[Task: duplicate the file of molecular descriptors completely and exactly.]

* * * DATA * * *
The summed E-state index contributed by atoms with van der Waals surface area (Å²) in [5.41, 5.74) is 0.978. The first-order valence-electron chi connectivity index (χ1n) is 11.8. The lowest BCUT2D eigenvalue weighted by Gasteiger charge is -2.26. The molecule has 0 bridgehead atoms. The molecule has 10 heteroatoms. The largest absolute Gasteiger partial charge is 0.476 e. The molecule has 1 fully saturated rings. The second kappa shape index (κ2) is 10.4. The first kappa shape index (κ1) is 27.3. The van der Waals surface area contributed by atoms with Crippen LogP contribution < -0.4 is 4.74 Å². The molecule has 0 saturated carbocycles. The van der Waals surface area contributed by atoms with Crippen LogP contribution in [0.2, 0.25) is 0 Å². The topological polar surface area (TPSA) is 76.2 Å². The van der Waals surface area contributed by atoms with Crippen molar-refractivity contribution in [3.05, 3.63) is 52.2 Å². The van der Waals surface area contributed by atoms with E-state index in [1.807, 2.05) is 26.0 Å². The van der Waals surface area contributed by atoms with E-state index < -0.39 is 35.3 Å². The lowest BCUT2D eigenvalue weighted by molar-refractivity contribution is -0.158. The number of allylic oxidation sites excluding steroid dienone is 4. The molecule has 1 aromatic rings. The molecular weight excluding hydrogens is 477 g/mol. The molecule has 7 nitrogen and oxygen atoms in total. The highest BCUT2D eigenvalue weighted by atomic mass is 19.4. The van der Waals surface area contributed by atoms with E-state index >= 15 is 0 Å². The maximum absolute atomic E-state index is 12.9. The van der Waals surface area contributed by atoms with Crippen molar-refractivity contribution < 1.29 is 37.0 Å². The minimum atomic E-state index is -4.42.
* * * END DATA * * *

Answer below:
The summed E-state index contributed by atoms with van der Waals surface area (Å²) in [5.41, 5.74) is 0.978. The first-order valence-electron chi connectivity index (χ1n) is 11.8. The lowest BCUT2D eigenvalue weighted by Gasteiger charge is -2.26. The molecule has 0 bridgehead atoms. The molecule has 10 heteroatoms. The largest absolute Gasteiger partial charge is 0.476 e. The molecule has 1 fully saturated rings. The second kappa shape index (κ2) is 10.4. The first kappa shape index (κ1) is 27.3. The van der Waals surface area contributed by atoms with Crippen LogP contribution < -0.4 is 4.74 Å². The molecule has 0 saturated carbocycles. The van der Waals surface area contributed by atoms with Crippen LogP contribution in [0.2, 0.25) is 0 Å². The topological polar surface area (TPSA) is 76.2 Å². The van der Waals surface area contributed by atoms with Crippen molar-refractivity contribution in [3.05, 3.63) is 52.2 Å². The van der Waals surface area contributed by atoms with E-state index in [1.807, 2.05) is 26.0 Å². The van der Waals surface area contributed by atoms with E-state index < -0.39 is 35.3 Å². The lowest BCUT2D eigenvalue weighted by molar-refractivity contribution is -0.158. The number of allylic oxidation sites excluding steroid dienone is 4. The molecule has 1 aromatic rings. The molecular weight excluding hydrogens is 477 g/mol. The molecule has 7 nitrogen and oxygen atoms in total. The highest BCUT2D eigenvalue weighted by atomic mass is 19.4. The van der Waals surface area contributed by atoms with E-state index >= 15 is 0 Å². The maximum absolute atomic E-state index is 12.9. The van der Waals surface area contributed by atoms with Crippen molar-refractivity contribution < 1.29 is 37.0 Å². The minimum atomic E-state index is -4.42.